Labor Force Participation and the Decision to Work Full Time: A Focus on the Female African Immigrant
Rebbeca Tesfai, University of Pennsylvania
The immigrant population in the United States has changed dramatically in both gender and ethnic composition in recent years, yet most research on labor force participation of immigrants does not acknowledge this change. Using 2000 Census data, I test the existing explanations for the decision to work and the decision to work full time, comparing ethnic groups and groups within Africa. Dividing Africa shows the regional differences in labor force participation of full time work within Africa. Both the decision to work and the decision to work full time differ between ethnic groups and between African groups, with little change in odds ratios with the addition of variables in each model with only two exceptions: the effect of human capital characteristics on the relatively likelihood of women from the horn of Africa joining the labor force and non-personal income’s effect on the likelihood of East African women working full time.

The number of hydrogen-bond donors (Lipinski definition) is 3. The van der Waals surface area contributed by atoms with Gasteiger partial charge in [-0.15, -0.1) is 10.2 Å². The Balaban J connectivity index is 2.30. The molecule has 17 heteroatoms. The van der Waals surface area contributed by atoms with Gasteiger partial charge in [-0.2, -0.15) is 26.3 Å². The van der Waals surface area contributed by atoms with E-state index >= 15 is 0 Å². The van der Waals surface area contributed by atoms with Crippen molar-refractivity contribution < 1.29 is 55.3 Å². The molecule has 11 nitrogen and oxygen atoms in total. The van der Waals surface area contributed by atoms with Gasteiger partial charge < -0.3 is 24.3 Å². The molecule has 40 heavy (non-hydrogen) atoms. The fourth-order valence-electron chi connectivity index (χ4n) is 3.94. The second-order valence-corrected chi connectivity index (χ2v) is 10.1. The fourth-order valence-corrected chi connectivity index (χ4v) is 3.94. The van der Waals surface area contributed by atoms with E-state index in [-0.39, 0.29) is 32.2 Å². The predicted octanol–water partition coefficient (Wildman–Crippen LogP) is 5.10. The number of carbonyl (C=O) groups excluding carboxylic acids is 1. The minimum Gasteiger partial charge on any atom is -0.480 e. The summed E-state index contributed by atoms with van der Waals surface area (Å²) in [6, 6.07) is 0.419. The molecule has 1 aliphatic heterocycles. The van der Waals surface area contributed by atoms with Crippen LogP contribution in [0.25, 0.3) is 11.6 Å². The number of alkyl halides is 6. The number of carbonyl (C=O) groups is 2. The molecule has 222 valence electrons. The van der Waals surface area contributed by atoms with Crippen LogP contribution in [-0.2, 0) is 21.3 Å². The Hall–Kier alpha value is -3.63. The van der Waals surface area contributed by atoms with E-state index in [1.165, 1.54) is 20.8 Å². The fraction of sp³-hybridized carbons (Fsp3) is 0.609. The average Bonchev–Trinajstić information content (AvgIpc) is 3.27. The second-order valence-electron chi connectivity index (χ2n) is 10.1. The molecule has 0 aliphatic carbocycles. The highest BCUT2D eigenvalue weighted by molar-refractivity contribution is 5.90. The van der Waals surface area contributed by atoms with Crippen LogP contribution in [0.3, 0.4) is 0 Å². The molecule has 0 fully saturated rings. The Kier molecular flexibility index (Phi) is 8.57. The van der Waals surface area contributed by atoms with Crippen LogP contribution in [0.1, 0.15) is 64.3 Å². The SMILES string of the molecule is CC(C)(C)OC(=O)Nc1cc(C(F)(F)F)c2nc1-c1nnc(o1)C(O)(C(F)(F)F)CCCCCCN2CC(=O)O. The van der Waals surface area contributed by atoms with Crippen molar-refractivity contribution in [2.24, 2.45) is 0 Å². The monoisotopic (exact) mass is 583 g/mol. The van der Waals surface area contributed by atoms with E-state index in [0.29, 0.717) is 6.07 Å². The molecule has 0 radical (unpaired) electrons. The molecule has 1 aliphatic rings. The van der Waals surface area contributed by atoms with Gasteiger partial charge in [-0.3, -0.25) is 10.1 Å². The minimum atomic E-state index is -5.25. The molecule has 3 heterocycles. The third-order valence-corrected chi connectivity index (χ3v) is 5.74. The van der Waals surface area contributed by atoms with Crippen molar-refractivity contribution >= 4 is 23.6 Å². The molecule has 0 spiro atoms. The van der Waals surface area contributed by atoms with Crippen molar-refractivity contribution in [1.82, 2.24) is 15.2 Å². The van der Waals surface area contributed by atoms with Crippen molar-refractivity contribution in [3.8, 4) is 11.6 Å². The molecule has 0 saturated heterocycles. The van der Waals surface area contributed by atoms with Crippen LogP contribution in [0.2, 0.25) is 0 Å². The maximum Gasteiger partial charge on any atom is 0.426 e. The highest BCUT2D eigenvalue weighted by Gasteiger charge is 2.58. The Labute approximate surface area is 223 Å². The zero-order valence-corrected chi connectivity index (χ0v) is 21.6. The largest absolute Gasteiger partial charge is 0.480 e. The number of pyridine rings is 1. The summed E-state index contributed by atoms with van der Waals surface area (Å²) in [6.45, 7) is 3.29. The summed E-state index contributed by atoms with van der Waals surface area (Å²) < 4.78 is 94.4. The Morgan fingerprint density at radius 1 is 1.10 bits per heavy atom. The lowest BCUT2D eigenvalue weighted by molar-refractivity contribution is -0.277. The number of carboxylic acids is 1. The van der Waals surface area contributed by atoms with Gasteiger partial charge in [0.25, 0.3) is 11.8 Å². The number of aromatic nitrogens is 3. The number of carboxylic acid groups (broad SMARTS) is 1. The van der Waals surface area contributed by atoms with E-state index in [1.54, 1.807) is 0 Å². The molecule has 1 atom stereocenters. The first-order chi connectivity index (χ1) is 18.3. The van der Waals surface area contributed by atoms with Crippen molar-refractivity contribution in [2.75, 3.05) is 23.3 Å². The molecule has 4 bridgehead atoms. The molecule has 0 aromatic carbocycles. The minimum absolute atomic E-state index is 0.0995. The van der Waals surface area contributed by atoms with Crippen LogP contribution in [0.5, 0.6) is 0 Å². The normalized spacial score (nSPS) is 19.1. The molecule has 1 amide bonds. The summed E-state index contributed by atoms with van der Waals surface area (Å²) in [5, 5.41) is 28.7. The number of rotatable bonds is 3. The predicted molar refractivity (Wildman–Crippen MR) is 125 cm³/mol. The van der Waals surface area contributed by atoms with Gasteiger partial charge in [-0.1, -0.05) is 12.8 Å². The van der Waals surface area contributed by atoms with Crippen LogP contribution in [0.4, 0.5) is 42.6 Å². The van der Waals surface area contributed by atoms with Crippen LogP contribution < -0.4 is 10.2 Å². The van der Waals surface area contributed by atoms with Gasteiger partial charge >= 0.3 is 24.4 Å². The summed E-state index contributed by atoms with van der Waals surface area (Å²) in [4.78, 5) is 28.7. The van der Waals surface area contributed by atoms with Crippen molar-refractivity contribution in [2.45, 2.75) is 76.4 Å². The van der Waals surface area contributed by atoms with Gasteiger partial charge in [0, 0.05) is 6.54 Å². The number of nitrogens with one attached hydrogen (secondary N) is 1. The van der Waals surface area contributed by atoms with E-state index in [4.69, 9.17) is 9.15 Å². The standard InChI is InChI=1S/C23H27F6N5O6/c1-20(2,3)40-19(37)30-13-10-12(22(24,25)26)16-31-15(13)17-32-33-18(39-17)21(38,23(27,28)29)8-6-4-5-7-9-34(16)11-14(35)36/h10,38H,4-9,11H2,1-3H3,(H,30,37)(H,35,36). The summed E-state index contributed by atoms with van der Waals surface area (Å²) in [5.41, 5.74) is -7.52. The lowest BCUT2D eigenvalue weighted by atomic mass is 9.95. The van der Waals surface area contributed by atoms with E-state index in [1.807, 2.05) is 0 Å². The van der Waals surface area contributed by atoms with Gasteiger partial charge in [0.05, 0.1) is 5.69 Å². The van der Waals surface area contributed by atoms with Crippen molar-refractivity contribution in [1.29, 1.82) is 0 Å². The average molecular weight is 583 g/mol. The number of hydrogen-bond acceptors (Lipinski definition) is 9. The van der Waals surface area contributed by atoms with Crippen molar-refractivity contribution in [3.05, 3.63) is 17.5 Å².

Presented in Poster Session 2